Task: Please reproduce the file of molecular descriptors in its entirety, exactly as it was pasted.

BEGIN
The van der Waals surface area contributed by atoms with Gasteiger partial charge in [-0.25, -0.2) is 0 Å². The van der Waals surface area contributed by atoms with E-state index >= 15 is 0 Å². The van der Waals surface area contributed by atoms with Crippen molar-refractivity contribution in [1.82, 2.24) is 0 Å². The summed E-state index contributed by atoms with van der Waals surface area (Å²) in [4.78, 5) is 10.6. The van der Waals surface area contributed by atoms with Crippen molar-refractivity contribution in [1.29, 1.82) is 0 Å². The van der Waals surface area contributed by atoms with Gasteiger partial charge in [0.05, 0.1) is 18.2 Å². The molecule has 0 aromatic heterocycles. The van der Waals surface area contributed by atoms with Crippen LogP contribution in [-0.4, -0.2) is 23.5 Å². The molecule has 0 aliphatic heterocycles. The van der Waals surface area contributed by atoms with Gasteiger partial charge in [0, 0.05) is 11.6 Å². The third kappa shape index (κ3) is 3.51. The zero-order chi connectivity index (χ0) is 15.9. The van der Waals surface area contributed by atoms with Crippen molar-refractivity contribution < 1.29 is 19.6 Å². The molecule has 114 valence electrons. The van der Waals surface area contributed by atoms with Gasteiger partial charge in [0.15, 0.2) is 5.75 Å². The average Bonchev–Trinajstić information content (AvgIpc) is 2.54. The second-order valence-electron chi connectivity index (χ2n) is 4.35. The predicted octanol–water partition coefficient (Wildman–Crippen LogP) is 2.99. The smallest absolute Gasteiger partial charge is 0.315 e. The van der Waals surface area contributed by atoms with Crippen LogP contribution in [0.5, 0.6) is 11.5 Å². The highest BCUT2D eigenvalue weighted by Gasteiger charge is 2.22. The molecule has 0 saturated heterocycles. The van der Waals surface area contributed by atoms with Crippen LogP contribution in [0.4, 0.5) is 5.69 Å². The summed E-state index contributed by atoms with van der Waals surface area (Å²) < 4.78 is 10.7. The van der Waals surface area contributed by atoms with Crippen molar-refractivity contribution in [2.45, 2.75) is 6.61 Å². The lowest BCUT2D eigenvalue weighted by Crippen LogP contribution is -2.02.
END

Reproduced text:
The van der Waals surface area contributed by atoms with Gasteiger partial charge in [-0.25, -0.2) is 0 Å². The van der Waals surface area contributed by atoms with E-state index >= 15 is 0 Å². The van der Waals surface area contributed by atoms with Crippen molar-refractivity contribution in [1.82, 2.24) is 0 Å². The summed E-state index contributed by atoms with van der Waals surface area (Å²) in [4.78, 5) is 10.6. The van der Waals surface area contributed by atoms with Crippen molar-refractivity contribution in [1.29, 1.82) is 0 Å². The van der Waals surface area contributed by atoms with Gasteiger partial charge in [0.05, 0.1) is 18.2 Å². The molecule has 0 aromatic heterocycles. The van der Waals surface area contributed by atoms with Crippen LogP contribution in [-0.4, -0.2) is 23.5 Å². The molecule has 0 aliphatic heterocycles. The van der Waals surface area contributed by atoms with Gasteiger partial charge in [0, 0.05) is 11.6 Å². The third kappa shape index (κ3) is 3.51. The zero-order chi connectivity index (χ0) is 15.9. The van der Waals surface area contributed by atoms with Crippen molar-refractivity contribution < 1.29 is 19.6 Å². The molecule has 114 valence electrons. The van der Waals surface area contributed by atoms with Gasteiger partial charge in [0.15, 0.2) is 5.75 Å². The average Bonchev–Trinajstić information content (AvgIpc) is 2.54. The second-order valence-electron chi connectivity index (χ2n) is 4.35. The predicted octanol–water partition coefficient (Wildman–Crippen LogP) is 2.99. The smallest absolute Gasteiger partial charge is 0.315 e. The van der Waals surface area contributed by atoms with Crippen LogP contribution in [0.5, 0.6) is 11.5 Å². The highest BCUT2D eigenvalue weighted by Gasteiger charge is 2.22. The molecule has 0 saturated heterocycles. The van der Waals surface area contributed by atoms with Crippen LogP contribution in [0.4, 0.5) is 5.69 Å². The summed E-state index contributed by atoms with van der Waals surface area (Å²) < 4.78 is 10.7. The van der Waals surface area contributed by atoms with Crippen molar-refractivity contribution in [2.45, 2.75) is 6.61 Å². The lowest BCUT2D eigenvalue weighted by Crippen LogP contribution is -2.02.